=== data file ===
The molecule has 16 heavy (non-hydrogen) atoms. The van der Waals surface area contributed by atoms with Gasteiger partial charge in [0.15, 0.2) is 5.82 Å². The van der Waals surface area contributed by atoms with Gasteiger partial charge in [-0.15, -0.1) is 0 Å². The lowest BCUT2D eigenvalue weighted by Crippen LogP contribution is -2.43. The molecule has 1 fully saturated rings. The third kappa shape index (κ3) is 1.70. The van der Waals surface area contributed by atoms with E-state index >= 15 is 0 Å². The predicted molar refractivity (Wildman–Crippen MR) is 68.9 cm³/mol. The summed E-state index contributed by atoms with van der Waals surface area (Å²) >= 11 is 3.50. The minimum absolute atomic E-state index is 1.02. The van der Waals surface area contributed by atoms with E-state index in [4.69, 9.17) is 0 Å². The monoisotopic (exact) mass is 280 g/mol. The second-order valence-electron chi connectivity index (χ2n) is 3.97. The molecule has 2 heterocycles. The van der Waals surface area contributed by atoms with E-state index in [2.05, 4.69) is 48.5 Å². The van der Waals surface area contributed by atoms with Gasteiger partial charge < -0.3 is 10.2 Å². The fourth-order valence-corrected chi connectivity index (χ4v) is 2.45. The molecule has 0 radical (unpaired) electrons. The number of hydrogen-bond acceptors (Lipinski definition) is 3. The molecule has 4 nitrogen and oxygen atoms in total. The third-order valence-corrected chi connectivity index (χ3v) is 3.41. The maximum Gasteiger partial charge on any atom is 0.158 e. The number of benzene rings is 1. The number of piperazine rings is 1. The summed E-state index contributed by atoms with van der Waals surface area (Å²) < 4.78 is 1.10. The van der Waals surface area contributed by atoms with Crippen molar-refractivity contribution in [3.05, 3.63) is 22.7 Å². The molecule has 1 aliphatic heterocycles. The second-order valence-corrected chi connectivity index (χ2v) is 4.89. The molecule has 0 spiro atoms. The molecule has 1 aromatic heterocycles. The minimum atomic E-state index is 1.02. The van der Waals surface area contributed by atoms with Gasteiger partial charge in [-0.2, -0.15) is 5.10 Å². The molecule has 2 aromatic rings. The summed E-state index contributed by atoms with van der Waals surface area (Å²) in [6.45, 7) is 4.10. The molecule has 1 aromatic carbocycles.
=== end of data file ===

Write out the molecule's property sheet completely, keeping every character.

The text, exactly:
The molecule has 16 heavy (non-hydrogen) atoms. The van der Waals surface area contributed by atoms with Gasteiger partial charge in [0.15, 0.2) is 5.82 Å². The van der Waals surface area contributed by atoms with Gasteiger partial charge in [-0.15, -0.1) is 0 Å². The lowest BCUT2D eigenvalue weighted by Crippen LogP contribution is -2.43. The molecule has 1 fully saturated rings. The third kappa shape index (κ3) is 1.70. The van der Waals surface area contributed by atoms with E-state index >= 15 is 0 Å². The predicted molar refractivity (Wildman–Crippen MR) is 68.9 cm³/mol. The summed E-state index contributed by atoms with van der Waals surface area (Å²) >= 11 is 3.50. The minimum absolute atomic E-state index is 1.02. The van der Waals surface area contributed by atoms with E-state index in [4.69, 9.17) is 0 Å². The monoisotopic (exact) mass is 280 g/mol. The second-order valence-electron chi connectivity index (χ2n) is 3.97. The molecule has 2 heterocycles. The van der Waals surface area contributed by atoms with E-state index in [2.05, 4.69) is 48.5 Å². The van der Waals surface area contributed by atoms with Gasteiger partial charge < -0.3 is 10.2 Å². The fourth-order valence-corrected chi connectivity index (χ4v) is 2.45. The molecule has 0 radical (unpaired) electrons. The number of hydrogen-bond acceptors (Lipinski definition) is 3. The molecule has 4 nitrogen and oxygen atoms in total. The third-order valence-corrected chi connectivity index (χ3v) is 3.41. The maximum Gasteiger partial charge on any atom is 0.158 e. The number of benzene rings is 1. The number of piperazine rings is 1. The summed E-state index contributed by atoms with van der Waals surface area (Å²) < 4.78 is 1.10. The van der Waals surface area contributed by atoms with Crippen molar-refractivity contribution in [3.05, 3.63) is 22.7 Å². The molecule has 1 aliphatic heterocycles. The second-order valence-corrected chi connectivity index (χ2v) is 4.89. The molecule has 0 spiro atoms. The molecule has 1 aromatic heterocycles. The minimum atomic E-state index is 1.02. The van der Waals surface area contributed by atoms with Gasteiger partial charge in [-0.2, -0.15) is 5.10 Å². The molecule has 2 aromatic rings. The summed E-state index contributed by atoms with van der Waals surface area (Å²) in [6.45, 7) is 4.10. The molecule has 1 aromatic carbocycles.